Non-Clinical Topics   /   News

Perceived Discrimination Linked to Black Veterans’ Heart Issues

USM By U.S. Medicine
July 12, 2012

A new study has found that perceived discrimination was associated with risk of severe coronary obstruction among black male veterans, and the researchers recommend that factor be considered in screening and treating patients at the VA.

The research, conducted at the University of Massachusetts Dartmouth and VAMCs in Pittsburgh, Milwaukee and Boston, found that perceived discrimination was “positively related to risk of severe obstruction among blacks, but not among whites, after controlling for clinical and psychosocial variables.” Patients who underwent coronary angiography showed similar results, the authors wrote.

Researchers used data from 793 male veterans with positive nuclear imaging studies — 629 white and 164 black. Based on the nuclear imaging results, patients in the study group were categorized as either low-to-moderate or high risk for severe coronary obstruction. Hierarchical logistic regression models were tested separately for blacks and whites, with the first step of the models including clinical factors, the second step including the psychosocial variables of optimism, religiosity, negative affect and social support, and the final step including perceived discrimination.

In this study of male veterans with abnormal nuclear imaging studies, we found that, among black men, greater perceptions of racial discrimination were related to increased risk for severe coronary obstruction and to angiographic coronary obstruction after controlling for clinical and psychosocial factors that are related to cardiovascular health,” the authors wrote.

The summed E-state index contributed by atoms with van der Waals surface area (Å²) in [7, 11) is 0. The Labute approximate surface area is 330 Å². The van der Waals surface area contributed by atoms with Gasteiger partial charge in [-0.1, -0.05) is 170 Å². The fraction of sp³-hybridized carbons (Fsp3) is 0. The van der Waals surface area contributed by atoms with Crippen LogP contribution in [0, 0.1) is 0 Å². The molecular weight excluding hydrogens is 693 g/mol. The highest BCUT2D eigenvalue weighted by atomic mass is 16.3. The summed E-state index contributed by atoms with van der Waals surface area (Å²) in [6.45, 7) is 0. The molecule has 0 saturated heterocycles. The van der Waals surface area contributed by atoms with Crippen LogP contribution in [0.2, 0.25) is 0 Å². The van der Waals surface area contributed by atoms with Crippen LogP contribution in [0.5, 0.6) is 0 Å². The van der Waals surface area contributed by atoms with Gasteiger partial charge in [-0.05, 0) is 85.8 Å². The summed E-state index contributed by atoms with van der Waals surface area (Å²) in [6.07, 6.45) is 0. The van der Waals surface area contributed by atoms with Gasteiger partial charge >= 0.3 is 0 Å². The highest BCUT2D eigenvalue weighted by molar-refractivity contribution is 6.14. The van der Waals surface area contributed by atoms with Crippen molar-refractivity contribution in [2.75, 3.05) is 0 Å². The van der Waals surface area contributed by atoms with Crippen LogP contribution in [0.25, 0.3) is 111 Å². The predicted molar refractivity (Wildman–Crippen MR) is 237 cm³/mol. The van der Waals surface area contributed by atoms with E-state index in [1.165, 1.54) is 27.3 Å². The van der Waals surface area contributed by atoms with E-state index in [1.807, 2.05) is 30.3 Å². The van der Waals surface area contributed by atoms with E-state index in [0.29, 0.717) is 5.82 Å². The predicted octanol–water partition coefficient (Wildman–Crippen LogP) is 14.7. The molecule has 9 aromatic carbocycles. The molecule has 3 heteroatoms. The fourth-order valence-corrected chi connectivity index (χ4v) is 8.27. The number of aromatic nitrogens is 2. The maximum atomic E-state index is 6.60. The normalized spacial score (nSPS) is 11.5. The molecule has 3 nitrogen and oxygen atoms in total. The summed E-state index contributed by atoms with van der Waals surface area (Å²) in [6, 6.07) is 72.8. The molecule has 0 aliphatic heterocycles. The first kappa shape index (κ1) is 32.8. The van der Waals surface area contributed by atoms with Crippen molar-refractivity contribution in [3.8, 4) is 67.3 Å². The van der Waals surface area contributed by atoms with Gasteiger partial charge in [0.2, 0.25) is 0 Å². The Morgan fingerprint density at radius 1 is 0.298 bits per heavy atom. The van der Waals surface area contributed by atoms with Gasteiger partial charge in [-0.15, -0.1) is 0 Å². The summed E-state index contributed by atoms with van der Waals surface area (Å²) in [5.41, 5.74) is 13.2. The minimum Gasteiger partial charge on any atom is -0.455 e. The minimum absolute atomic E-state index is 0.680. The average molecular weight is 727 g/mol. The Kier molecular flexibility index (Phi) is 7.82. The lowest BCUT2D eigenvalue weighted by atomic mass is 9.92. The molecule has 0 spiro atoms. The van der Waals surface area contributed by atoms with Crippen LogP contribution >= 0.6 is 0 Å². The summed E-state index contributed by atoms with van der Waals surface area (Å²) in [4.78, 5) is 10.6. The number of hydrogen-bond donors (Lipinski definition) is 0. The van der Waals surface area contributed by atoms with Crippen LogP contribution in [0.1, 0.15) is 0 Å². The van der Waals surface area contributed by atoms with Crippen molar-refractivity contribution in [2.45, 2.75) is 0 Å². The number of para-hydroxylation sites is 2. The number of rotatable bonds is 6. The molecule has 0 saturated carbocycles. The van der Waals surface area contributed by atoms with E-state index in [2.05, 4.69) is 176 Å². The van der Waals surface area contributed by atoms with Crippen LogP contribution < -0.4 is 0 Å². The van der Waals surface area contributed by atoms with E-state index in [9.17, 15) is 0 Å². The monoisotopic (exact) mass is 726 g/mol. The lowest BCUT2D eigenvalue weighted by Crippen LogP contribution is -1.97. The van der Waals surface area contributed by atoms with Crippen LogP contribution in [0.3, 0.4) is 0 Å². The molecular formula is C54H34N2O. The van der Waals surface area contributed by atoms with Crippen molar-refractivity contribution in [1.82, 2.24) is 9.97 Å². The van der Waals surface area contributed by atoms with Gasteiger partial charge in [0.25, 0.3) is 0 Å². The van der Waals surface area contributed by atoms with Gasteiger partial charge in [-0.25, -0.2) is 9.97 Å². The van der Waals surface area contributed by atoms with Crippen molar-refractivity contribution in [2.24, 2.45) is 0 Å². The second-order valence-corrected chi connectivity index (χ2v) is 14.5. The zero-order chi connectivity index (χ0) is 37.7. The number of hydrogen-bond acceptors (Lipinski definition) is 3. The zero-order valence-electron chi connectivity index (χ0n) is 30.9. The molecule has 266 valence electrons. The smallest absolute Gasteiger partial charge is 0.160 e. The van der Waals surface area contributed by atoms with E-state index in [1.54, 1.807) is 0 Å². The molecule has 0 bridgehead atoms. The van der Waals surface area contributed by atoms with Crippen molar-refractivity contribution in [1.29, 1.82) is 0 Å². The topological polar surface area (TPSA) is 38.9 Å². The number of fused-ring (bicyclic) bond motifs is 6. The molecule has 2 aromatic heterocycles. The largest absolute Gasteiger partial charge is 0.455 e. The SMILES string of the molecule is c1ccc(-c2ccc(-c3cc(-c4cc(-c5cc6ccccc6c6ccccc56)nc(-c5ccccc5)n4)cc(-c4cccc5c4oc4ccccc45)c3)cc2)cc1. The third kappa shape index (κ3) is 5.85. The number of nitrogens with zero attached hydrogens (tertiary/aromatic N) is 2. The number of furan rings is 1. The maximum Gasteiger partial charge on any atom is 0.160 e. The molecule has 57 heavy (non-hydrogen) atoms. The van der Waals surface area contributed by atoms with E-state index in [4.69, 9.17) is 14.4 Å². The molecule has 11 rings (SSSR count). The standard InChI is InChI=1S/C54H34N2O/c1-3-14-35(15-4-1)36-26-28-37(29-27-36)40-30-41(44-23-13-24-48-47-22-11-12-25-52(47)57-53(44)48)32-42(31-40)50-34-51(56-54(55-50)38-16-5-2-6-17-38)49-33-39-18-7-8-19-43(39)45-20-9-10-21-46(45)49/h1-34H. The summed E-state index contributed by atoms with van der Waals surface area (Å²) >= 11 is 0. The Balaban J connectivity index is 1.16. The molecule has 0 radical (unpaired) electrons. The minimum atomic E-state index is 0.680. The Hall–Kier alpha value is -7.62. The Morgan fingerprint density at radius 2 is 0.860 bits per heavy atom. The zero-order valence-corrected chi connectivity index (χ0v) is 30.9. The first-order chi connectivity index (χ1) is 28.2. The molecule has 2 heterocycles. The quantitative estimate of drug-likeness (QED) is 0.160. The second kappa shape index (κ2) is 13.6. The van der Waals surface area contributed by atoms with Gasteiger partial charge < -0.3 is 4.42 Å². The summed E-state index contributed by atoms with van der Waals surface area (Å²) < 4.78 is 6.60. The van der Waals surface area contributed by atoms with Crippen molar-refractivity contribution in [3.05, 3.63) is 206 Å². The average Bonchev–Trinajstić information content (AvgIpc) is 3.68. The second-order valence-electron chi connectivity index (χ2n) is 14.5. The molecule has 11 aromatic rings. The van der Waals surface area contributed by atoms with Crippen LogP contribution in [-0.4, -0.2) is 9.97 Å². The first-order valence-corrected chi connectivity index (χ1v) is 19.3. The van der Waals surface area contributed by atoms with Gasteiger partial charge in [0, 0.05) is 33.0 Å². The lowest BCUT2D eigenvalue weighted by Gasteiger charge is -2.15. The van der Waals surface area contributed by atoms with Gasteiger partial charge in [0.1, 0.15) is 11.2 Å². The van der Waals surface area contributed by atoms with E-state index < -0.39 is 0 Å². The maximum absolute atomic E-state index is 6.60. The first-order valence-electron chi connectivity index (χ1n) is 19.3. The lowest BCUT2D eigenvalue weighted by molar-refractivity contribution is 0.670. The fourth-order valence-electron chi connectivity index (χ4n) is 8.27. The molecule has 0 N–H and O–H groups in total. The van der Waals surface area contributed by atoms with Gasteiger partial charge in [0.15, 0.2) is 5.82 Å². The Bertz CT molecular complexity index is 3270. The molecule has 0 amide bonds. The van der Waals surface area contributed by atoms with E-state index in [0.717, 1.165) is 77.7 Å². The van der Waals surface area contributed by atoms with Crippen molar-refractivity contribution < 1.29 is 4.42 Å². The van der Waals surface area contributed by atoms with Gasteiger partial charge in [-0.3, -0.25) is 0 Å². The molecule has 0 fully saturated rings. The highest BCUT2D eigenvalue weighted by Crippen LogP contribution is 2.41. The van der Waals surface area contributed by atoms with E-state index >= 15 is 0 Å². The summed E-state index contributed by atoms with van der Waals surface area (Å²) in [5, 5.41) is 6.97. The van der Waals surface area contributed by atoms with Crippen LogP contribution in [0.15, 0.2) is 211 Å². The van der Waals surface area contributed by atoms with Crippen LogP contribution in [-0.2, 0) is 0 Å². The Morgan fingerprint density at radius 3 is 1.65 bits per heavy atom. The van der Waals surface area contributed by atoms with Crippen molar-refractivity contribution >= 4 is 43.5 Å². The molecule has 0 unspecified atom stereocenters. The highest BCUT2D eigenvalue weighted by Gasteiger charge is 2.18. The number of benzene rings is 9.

Perceived discrimination “could be an important target for future interventions,” they added.

1. Ayotte BJ, Hausmann LR, Whittle J, Kressin NR. The relationship between
perceived discrimination and coronary artery obstruction. Am Heart J. 2012
Apr;163(4):677-83. PubMed PMID: 22520534.


Related Articles

Fibromyalgia Presents Differently in Male, Female Veterans

Research on fibromyalgia, a poorly understood, chronically disabling pain syndrome, generally has focused on its clinical presentation and treatment.

How Veterans Feel About Remote Management of Their Care

The VA is expanding remote management of patients to improve disease prevention and care.


U.S. Medicine Recommends


More From department of veterans affairs

Department of Veterans Affairs (VA)

Fibromyalgia Presents Differently in Male, Female Veterans

Research on fibromyalgia, a poorly understood, chronically disabling pain syndrome, generally has focused on its clinical presentation and treatment.

Department of Veterans Affairs (VA)

How Veterans Feel About Remote Management of Their Care

The VA is expanding remote management of patients to improve disease prevention and care.

Department of Veterans Affairs (VA)

Stick-on Monitors Help Warn of Heart Failure Exacerbation in VA Study

While implantable devices have shown promise in reducing rehospitalization for heart failure (HF), VA researchers sought to determine if options that are less expensive and non-invasive would have comparable results.

Department of Veterans Affairs (VA)

Legislation: Clinicians Must Be Involved in Formulary Design, Purchasing

Legislation to prevent VA from outsourcing creation of its drug formulary and to require more input from medical professions is being considered in Congress.

Department of Veterans Affairs (VA)

GAO: VA Needs Better Planning for ‘Complex’ Appeals System Overhaul

SYRACUSE, NY — Despite limited evidence to support the practice, testing for Helicobacter pylori (Hp) infection is recommended for work-up of unexplained iron deficiency anemia (IDA). A study published in the journal Gastroenterology Report sought... View Article

Facebook Comment

Subscribe to U.S. Medicine Print Magazine

U.S. Medicine is mailed free each month to physicians, pharmacists, nurse practitioners, physician assistants and administrators working for Veterans Affairs, Department of Defense and U.S. Public Health Service.

Subscribe Now

Receive Our Email Newsletter

Stay informed about federal medical news, clinical updates and reports on government topics for the federal healthcare professional.

Sign Up